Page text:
Director – David Marantz
Starring – Ellen Hillman, Kian Pritchard, and Neil Sheffield (Covid-19, Witchcraft X: Mistress of the Craft)
Release Date – 2023
Rating – 3/5
I’m starting to find myself more and more interested in zombie flicks. Zombie films were what got me started in horror but my love for The Walking Dead comics and subsequent television adaptation ruined the sub-genre for me. The thousands of clones oversaturated the market and the idea of watching a rag tag group of survivors attempt to portray iconic characters with no experience made for a dull till. Hell, most of these “horror” movies were just dramas at best with zombies in the back ground.
When I received the press release for the zombie flick Alive, I didn’t know what to expect. The trailer made it look like another one of those zombie films that I’ve been avoiding the last decade or so, but I decided to give it a go since I was watching another zombie flick titled Z-ero. I’m glad I went against my own judgement and gave it a chance because I really enjoyed it.
**Spoiler Alert** The film takes place in a world ravaged by disease. Those infected grave living flesh. Those that are newly infected can ward it off temporarily with raw meat but sooner or later the craving for human flesh grows too strong and there is no turning back. We follow a lone man who is barricaded in his home but finds himself face to face with unwelcomed guests when a young man, his girlfriend, and her little sister break in seeking refuge. They are searching for an island that is said to be safe for the uninfected with hopes of finding a cure for the recently infected boy. He lets them spend the night and takes them into town the next day where there is a generator where they can charge their GPS. However, they soon run into a former religious man and his followers who have plans for the young woman forcing the group to separate resulting in a fight for survival pitting them against the living and undead. **Spoiler Alert**
Alive is not going to be for everyone but fans of no budget zombie flicks will really appreciate this simple and effective zombie tale. The story may sound like a film modeled after TWD with survivors fighting among themselves with zombies taking the backseat but that is not the case. While there is skirmishes between survivors, the film flows more like classic films like Dawn and Day of the Dead where the “good” survivors fight to survive from the “bad” survivors who eventually get what they deserve.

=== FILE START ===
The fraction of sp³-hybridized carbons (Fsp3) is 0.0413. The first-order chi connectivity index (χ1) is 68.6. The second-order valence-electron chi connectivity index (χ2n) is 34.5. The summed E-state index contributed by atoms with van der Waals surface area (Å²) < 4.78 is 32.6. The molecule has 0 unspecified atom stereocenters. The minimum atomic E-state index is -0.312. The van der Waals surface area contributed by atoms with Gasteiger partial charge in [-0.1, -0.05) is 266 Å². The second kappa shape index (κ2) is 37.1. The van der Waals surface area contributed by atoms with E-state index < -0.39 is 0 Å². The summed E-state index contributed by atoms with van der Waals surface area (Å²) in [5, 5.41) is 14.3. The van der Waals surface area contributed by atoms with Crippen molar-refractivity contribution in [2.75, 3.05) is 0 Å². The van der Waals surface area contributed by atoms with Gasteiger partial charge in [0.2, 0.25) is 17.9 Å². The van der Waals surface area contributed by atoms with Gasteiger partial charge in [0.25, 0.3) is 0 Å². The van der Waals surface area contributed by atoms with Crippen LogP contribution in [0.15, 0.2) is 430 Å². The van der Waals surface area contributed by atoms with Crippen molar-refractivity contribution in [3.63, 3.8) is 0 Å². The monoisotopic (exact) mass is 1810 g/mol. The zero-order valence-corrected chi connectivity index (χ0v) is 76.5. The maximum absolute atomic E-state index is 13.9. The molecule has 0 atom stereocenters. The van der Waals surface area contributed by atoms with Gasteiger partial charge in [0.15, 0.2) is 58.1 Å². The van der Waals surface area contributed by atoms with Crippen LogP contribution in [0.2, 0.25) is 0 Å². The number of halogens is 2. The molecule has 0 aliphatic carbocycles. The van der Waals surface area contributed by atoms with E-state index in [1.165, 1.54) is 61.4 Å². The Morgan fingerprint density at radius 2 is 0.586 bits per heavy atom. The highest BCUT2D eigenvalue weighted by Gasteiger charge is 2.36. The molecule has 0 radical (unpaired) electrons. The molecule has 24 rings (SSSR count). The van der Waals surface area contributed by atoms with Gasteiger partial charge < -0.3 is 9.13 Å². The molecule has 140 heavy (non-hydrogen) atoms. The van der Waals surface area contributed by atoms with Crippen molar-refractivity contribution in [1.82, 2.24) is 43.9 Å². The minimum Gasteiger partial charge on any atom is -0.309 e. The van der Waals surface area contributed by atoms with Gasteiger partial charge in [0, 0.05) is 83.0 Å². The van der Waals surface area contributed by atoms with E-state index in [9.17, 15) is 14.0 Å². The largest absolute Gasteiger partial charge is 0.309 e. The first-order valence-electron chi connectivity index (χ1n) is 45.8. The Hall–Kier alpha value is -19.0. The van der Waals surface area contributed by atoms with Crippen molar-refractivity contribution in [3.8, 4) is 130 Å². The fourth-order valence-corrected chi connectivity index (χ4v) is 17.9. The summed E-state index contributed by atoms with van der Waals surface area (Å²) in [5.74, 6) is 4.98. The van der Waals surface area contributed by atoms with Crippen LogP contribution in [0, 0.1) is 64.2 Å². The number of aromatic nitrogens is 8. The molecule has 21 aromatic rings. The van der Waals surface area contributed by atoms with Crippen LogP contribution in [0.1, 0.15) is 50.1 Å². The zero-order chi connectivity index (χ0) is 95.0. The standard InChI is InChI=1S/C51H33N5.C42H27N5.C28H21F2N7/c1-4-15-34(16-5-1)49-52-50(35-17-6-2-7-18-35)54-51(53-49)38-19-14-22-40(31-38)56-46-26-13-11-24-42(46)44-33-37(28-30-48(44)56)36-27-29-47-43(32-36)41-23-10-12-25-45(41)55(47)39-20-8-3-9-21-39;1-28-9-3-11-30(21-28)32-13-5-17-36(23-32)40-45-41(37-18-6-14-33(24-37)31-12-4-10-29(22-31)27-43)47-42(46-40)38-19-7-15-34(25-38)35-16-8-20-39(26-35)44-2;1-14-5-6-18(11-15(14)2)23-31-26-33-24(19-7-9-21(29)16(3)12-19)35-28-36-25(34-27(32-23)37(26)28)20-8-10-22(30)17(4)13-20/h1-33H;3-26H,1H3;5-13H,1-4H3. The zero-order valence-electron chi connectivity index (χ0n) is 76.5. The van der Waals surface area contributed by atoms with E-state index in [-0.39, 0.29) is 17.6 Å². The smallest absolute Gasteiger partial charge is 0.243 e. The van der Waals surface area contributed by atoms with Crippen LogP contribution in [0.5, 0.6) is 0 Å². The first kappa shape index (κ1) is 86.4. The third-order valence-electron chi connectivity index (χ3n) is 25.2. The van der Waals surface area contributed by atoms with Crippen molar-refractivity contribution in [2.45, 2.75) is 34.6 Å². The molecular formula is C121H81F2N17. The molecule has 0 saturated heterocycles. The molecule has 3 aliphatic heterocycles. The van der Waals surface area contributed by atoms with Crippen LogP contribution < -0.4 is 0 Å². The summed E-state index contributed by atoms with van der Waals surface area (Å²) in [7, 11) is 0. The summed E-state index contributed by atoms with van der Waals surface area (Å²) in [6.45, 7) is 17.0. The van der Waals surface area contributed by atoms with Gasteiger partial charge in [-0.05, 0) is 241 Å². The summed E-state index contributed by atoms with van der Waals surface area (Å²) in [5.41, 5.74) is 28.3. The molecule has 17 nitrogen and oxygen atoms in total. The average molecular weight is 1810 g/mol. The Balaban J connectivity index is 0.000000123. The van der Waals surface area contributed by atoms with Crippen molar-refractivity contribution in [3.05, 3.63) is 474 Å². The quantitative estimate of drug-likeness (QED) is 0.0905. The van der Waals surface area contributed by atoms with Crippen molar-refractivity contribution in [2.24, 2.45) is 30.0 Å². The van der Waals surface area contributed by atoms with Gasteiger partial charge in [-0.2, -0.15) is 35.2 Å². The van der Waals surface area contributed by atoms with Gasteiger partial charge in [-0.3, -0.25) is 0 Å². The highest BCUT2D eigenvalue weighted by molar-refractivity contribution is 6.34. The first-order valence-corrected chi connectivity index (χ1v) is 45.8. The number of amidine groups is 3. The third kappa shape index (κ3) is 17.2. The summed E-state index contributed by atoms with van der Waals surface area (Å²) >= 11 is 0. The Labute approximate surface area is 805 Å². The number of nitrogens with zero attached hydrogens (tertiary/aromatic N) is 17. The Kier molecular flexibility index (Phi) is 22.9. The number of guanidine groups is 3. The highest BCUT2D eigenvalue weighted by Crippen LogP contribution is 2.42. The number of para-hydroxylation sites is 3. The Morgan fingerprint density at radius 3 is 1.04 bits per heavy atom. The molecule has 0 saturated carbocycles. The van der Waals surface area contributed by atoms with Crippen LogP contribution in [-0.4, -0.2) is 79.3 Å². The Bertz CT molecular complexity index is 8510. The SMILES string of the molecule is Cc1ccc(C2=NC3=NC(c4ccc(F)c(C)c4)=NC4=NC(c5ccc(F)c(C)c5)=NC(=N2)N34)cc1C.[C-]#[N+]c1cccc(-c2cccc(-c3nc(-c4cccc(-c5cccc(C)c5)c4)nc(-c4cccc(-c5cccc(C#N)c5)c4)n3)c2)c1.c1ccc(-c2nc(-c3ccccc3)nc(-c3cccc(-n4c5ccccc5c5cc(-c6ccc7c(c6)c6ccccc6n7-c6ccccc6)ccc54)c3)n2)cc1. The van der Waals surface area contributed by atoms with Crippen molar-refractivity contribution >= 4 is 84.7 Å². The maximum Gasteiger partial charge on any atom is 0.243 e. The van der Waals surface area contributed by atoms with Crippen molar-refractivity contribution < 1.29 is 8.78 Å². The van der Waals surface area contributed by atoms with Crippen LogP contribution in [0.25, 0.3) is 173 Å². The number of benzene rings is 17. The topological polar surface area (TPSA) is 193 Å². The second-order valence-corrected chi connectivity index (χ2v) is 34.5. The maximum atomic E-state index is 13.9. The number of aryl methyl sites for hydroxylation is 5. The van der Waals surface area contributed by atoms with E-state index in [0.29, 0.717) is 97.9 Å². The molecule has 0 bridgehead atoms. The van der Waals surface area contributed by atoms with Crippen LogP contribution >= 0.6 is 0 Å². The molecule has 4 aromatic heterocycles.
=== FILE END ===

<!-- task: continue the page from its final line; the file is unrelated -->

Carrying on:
The acting in this one is not the worst I’ve seen. In fact, I was impressed for the most part. However, there was a few scenes where the cast felt rushed and the cast looked stiff. The cast is able to deliver solid performances for most of the film so I am very curious as to why some of these scenes feel so out of place.
The story for this one really does feel like a no budget love letter to Romero and his original Dead trilogy before he moved on to Land, Diary, and Survival. If you take the social commentary out of films like Dawn and Day of the Dead then you will have something in the tune to Alive. It’s character driven set in the back drop of a zombie apocalypse. It doesn’t feel like a Walking Dead melodrama and you are genuinely curious to see what happens to characters. It does drag it’s feet through several scenes but what film doesn’t hit a dry spell.
Finally, the film is not as bloody or violent as you would expect from a zombie flick. We get a little blood and some make-up effects but nothing memorable or that stands out. I was hoping for some gore or classic kills but the film does not deliver in that regard. Overall, Alive is a breathe of fresh air into a stagnant and dull sub-genre. I highly recommend checking this one out.